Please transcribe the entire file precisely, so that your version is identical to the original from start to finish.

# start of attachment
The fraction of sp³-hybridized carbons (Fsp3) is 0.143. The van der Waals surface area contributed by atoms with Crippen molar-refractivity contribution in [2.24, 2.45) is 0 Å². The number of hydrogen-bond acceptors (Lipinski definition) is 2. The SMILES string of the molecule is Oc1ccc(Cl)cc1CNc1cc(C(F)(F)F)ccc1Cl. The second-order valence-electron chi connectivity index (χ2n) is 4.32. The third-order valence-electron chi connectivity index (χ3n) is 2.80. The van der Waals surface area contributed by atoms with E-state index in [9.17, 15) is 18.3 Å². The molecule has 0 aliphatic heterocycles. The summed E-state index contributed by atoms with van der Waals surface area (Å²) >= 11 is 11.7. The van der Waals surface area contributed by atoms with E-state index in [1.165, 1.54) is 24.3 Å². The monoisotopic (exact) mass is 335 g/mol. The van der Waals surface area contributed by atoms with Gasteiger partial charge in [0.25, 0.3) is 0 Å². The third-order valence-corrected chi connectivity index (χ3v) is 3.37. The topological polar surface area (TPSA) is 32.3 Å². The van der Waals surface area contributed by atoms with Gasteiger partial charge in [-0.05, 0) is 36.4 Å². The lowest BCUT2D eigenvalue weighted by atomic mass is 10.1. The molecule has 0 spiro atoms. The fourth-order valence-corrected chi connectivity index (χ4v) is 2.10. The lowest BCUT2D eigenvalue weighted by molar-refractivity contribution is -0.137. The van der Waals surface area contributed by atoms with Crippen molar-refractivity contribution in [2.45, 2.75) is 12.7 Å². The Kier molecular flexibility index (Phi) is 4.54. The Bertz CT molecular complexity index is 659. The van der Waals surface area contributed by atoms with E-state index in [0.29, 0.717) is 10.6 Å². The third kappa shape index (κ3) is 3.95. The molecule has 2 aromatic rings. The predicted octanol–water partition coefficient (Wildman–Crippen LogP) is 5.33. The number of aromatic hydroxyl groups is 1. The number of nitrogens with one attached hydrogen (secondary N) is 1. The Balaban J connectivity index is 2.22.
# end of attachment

The fraction of sp³-hybridized carbons (Fsp3) is 0.143. The van der Waals surface area contributed by atoms with Crippen molar-refractivity contribution in [2.24, 2.45) is 0 Å². The number of hydrogen-bond acceptors (Lipinski definition) is 2. The SMILES string of the molecule is Oc1ccc(Cl)cc1CNc1cc(C(F)(F)F)ccc1Cl. The second-order valence-electron chi connectivity index (χ2n) is 4.32. The third-order valence-electron chi connectivity index (χ3n) is 2.80. The van der Waals surface area contributed by atoms with E-state index in [9.17, 15) is 18.3 Å². The molecule has 0 aliphatic heterocycles. The summed E-state index contributed by atoms with van der Waals surface area (Å²) >= 11 is 11.7. The van der Waals surface area contributed by atoms with E-state index in [1.165, 1.54) is 24.3 Å². The monoisotopic (exact) mass is 335 g/mol. The van der Waals surface area contributed by atoms with Gasteiger partial charge in [0.25, 0.3) is 0 Å². The third-order valence-corrected chi connectivity index (χ3v) is 3.37. The topological polar surface area (TPSA) is 32.3 Å². The van der Waals surface area contributed by atoms with Gasteiger partial charge in [-0.05, 0) is 36.4 Å². The lowest BCUT2D eigenvalue weighted by atomic mass is 10.1. The molecule has 0 spiro atoms. The fourth-order valence-corrected chi connectivity index (χ4v) is 2.10. The lowest BCUT2D eigenvalue weighted by molar-refractivity contribution is -0.137. The van der Waals surface area contributed by atoms with Crippen molar-refractivity contribution in [2.45, 2.75) is 12.7 Å². The Kier molecular flexibility index (Phi) is 4.54. The Bertz CT molecular complexity index is 659. The van der Waals surface area contributed by atoms with E-state index in [0.29, 0.717) is 10.6 Å². The third kappa shape index (κ3) is 3.95. The molecule has 2 aromatic rings. The predicted octanol–water partition coefficient (Wildman–Crippen LogP) is 5.33. The number of aromatic hydroxyl groups is 1. The number of nitrogens with one attached hydrogen (secondary N) is 1. The Balaban J connectivity index is 2.22.